Provided in this post is a compilation of informational article extracts that may be helpful for those seeking to learn more about cybersecurity and how it is approached from strategy and vision to interoperability and architecture by one of the most digitally-advanced and cybersecurity-savvy countries in the world, Estonia.
The Cyber Law Toolkit is a dynamic interactive web-based resource for legal professionals who work with matters at the intersection of international law and cyber operations. At its heart, the Toolkit currently consists of 14 hypothetical scenarios. Each scenario contains a description of cyber incidents inspired by real-world examples, accompanied by detailed legal analysis. The aim of the analysis is to examine the applicability of international law to the scenarios and the issues they raise. The Toolkit was formally launched on 28 May 2019 in Tallinn, Estonia.
“The goal is to develop an automized cyber threat intelligence system between the US and Estonian defense forces, tailored to the specific needs of the two nations to enhance the cyber defense capabilities of the two parties. Regular exchange of threat intelligence between actors is one of the core principles of cyber defense today,” said Kusti Salm, Director General of the Estonian Centre for Defence Investment.
The security of data is fast becoming one of the most prominent and visible areas of concern in the selection of eDiscovery software solutions. With public examples of data security failures increasing in regularity and impact, it behooves any discovery solution decision-maker to carefully consider how they manage this important risk factor as they make on and off-premise enterprise software selection decisions.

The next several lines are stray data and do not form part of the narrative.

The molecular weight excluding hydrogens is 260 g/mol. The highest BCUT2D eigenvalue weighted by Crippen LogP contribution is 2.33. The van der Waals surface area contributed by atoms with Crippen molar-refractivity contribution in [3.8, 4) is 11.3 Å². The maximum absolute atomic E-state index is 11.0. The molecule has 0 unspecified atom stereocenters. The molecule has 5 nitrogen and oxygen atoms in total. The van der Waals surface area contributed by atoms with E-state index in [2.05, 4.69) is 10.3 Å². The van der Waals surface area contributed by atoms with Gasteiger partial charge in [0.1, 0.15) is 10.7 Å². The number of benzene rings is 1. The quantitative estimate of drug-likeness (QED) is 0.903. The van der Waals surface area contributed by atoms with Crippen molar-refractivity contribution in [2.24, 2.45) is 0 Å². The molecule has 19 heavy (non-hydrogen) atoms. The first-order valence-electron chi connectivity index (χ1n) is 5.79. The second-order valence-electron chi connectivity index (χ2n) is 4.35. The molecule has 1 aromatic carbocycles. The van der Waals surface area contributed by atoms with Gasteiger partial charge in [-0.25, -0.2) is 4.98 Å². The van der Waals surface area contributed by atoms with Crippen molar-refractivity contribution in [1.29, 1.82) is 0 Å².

On December 19, 2019, the European Court of Justice (ECJ) Advocate General, Henrik Saugmandsgaard ØE, provided his opinion on the validity of Standard Contractual Clauses (SCCs) adopted by the European Commission for the transfer of personal data from controllers to processors. The rendered opinion confirms that companies relying upon SCCs do not need to consider changing their approach at this time.
In this recently published guidance note, DPC Ireland shares important considerations for both data requestors and controllers on the topic of Data Subject Access Requests (DSARs).
In this recently published information note (October 2019), the Data Protection Commission (DPC) Ireland shares country-specific statistics and trends related to data breach notifications during the first year of GDPR.
Due to the increasing pressures from external and internal threats, organizations responsible for critical infrastructure need to have a consistent and iterative approach to identifying, assessing, and managing cybersecurity risk. This approach is necessary regardless of an organization’s size, threat exposure, or cybersecurity sophistication today. NIST’s Framework for Improving Critical Infrastructure Cybersecurity may be helpful for organizations seeking to apply the principles and best practices of risk management to improve security and resilience.
Business Email Compromise/Email Account Compromise (BEC/EAC) is a sophisticated scam that targets both businesses and individuals who perform legitimate transfer-of-funds requests. The scam is frequently carried out when a subject compromises legitimate business or personal email accounts through social engineering or computer intrusion to conduct unauthorized transfers of funds. Between June 2016, and July 2019, more than $26B in exposed dollar losses due to BEC/EAC were reported to the Federal Bureau of Investigation (FBI) Internet Crime Complaint Center (IC3).
Ransomware attacks are becoming more targeted, sophisticated, and costly, even as the overall frequency of attacks remains consistent. Since early 2018, the incidence of broad, indiscriminate ransomware campaigns has sharply declined, but the losses from ransomware attacks have increased significantly, according to complaints received by IC3 and FBI case information.